The common Cavendish banana, which is eaten more than apples and oranges combined in the United States, may soon die out due to a global infestation of the Panama disease.
This is not the first time that the Panama disease has killed off a species of bananas. In 1965, a fungus started killing off the Gros Michel commercial banana plants in Central America, according to CNN. It left the producers of the bananas no choice but to burn down all of the plants.
The banana producers started to grow Cavendish bananas instead because they were immune to the fungus. However, a new strain, known as Tropical Race 4, has been found in Australia, Asia, the Middle East and Africa, but has yet to reach the Americas. It spreads through air, water and soil.
This fungus, Fusarium oxysporum f.sp. cubense, is a soil pathogen which infects the root system and colonizes the plant through the vascular system. As a fungus, the disease produces spores, which can survive in the soil for decades.
The disease is uncontrollable, and the only way to cure it is by soil treatments, which have such a detrimental effect on the environment that they are banned almost everywhere, according to panamadisease.org.
Cavendish bananas are clones of the original banana plant. Due to the similar genetic makeup, these plants are extremely vulnerable to disease outbreaks.
There is currently not one banana variety that can replace the Cavendish variety. Since the bananas are genetically modified, breeding is a difficult and long-term task. It may take decades to release new varieties that meet consumer demands.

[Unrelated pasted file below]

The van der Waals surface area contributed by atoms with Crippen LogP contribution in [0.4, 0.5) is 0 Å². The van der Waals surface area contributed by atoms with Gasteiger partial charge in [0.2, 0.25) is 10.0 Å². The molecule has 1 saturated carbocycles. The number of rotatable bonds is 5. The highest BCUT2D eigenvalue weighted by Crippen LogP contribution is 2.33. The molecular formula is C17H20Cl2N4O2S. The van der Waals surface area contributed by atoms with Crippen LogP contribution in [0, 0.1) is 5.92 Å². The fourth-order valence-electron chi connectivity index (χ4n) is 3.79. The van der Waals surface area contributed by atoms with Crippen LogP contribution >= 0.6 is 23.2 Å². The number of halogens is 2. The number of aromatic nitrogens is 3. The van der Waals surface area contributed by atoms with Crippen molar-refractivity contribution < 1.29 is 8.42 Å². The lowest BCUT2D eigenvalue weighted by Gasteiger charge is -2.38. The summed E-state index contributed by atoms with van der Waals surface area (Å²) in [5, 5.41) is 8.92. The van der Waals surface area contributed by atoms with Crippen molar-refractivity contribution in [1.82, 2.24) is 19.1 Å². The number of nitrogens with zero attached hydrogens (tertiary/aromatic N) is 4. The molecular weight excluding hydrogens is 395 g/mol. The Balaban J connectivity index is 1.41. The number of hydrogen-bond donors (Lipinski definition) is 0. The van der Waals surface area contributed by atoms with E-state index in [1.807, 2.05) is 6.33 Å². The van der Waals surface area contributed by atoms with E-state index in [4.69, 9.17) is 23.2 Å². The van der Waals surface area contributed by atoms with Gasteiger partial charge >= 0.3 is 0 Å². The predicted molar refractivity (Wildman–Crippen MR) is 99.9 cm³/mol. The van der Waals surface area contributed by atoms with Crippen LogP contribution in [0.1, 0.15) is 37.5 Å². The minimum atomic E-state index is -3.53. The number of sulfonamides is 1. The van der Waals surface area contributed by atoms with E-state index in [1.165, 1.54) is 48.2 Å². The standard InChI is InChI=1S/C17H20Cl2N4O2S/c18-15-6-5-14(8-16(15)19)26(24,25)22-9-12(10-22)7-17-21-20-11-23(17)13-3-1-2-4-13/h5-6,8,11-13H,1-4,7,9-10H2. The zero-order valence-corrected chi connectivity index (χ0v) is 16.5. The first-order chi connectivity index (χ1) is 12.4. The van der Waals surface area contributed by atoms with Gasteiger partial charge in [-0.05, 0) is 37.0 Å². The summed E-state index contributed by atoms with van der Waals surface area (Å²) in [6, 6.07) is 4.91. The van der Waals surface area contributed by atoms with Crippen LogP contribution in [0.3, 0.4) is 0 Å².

The leading producers of bananas are Ecuador, Costa Rica, Colombia, Guatemala, Honduras and Panama. Panama disease threatens to cause widespread poverty because bananas are a cash crop for millions of people around the world.
University students from Central America weighed in on the potential impact of losing banana production in their countries.
“There are going to be people unemployed if the sales decrease, but mostly in the countryside and certain provinces, so it is not impacting the entire country,” Victor Jaen Quinn, a student from Panama, said.
While Bananas are Panama’s top agricultural export, services such as banking and transportation account for more than three-quarters of Panama’s Gross Domestic Product, according to Forbes.
In Honduras, where agriculture plays a larger role in the economy, losing banana crops could be more devastating, especially in the northern coast, Jose Ricardo Salinas, a student from Honduras, said.
Student, Alex Paniagua’s family grows bananas in Costa Rica. Even though they grow bananas for personal use and not for profit, he explained that the effect could be more serious for those who rely on banana production for income.
“The Costa Rican Caribbean side’s economy is based mostly on banana production,” said Paniagua. “A decrease in banana production will hugely impact the economy of many Costa Rican Caribbean families.”